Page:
It is also important to note is that the second group started from a lower base and also finished lower and that some (I’m not saying all) of the 3% difference could be put down to the fact that less trained subjects tend to make bigger gains. It’s not a criticism on Tabata training it’s just something to bear in mind if we are going to be objective.
The study took place over six weeks, but the biggest gains in the Tabata protocol group were made in the first two weeks, with smaller gains in the second two weeks and very small gains in the last two weeks, whilst the steady state group made consistent gains over the course of the study.
What do the results mean?
1. Tabata training will improve anaerobic capacity
2. Tabata training is effective at improving aerobic capacity over a 6 week period but seems to plato significantly after 3-4 weeks with most of the gains being made by week 3.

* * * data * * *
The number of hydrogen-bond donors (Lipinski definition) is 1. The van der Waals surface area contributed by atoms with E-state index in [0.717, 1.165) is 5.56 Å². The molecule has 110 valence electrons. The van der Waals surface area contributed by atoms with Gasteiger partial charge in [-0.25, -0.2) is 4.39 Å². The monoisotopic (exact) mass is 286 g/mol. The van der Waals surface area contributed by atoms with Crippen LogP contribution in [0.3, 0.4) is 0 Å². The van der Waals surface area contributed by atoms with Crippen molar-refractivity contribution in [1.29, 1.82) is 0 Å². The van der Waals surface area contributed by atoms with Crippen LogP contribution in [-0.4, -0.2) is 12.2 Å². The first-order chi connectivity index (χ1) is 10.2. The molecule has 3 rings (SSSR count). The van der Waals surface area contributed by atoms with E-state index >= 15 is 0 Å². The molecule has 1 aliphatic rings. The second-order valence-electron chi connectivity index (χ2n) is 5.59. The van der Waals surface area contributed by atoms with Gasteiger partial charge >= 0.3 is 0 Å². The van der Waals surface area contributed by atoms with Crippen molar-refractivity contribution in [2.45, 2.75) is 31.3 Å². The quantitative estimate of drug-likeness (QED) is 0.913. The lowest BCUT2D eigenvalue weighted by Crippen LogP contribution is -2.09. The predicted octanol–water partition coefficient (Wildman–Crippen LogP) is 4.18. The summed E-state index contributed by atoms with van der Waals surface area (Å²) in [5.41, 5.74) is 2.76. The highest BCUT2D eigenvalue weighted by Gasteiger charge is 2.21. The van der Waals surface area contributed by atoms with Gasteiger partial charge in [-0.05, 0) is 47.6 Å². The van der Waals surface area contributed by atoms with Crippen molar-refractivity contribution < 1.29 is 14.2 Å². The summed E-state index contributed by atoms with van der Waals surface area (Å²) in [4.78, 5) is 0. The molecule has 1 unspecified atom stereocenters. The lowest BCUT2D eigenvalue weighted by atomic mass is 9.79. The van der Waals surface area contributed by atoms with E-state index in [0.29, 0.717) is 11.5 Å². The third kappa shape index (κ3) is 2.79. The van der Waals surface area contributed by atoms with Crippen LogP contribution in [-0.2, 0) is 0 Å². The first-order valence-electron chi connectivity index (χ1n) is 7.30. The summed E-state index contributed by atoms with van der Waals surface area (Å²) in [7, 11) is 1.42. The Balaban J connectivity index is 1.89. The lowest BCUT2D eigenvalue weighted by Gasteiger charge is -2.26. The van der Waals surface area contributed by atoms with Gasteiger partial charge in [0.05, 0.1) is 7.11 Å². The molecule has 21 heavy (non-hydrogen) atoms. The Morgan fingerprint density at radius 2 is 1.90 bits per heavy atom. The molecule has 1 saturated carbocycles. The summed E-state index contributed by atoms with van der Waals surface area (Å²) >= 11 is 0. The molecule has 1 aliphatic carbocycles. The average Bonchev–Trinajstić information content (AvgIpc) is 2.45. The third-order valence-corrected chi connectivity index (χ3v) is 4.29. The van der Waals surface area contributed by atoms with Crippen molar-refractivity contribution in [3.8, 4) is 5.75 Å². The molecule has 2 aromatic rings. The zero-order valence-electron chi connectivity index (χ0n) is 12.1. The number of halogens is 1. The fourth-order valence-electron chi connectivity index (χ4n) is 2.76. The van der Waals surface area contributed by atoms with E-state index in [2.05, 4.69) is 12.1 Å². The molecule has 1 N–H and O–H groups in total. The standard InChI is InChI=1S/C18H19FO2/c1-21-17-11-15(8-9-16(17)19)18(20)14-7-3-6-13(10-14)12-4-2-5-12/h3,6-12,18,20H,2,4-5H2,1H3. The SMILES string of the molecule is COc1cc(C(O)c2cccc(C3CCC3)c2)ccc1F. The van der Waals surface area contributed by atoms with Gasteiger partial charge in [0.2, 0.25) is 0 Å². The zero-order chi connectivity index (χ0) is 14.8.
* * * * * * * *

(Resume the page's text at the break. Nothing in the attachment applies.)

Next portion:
Why is Tabata HIIT training so popular with recreational athletes?
I think this is a difficult one. The first thing to say is that I don’t think it is universally popular. People who have always enjoyed good results with long steady state cardio are still doing it and getting great results. But there are a lot of people out there (like me) who have never been very good at endurance sports. I can lift heavy weights and sprint very fast, but I’ve got short legs a heavy body, very little slow twitch muscle and I was always at the back during cross-country runs at school. And for people like me a scientific method that appears to offer the same (if not better) results to steady state cardio, but that involves doing the kind of exercise I’m good at instead of the kind of exercise I hate – well that’s bound to be popular with folks like me.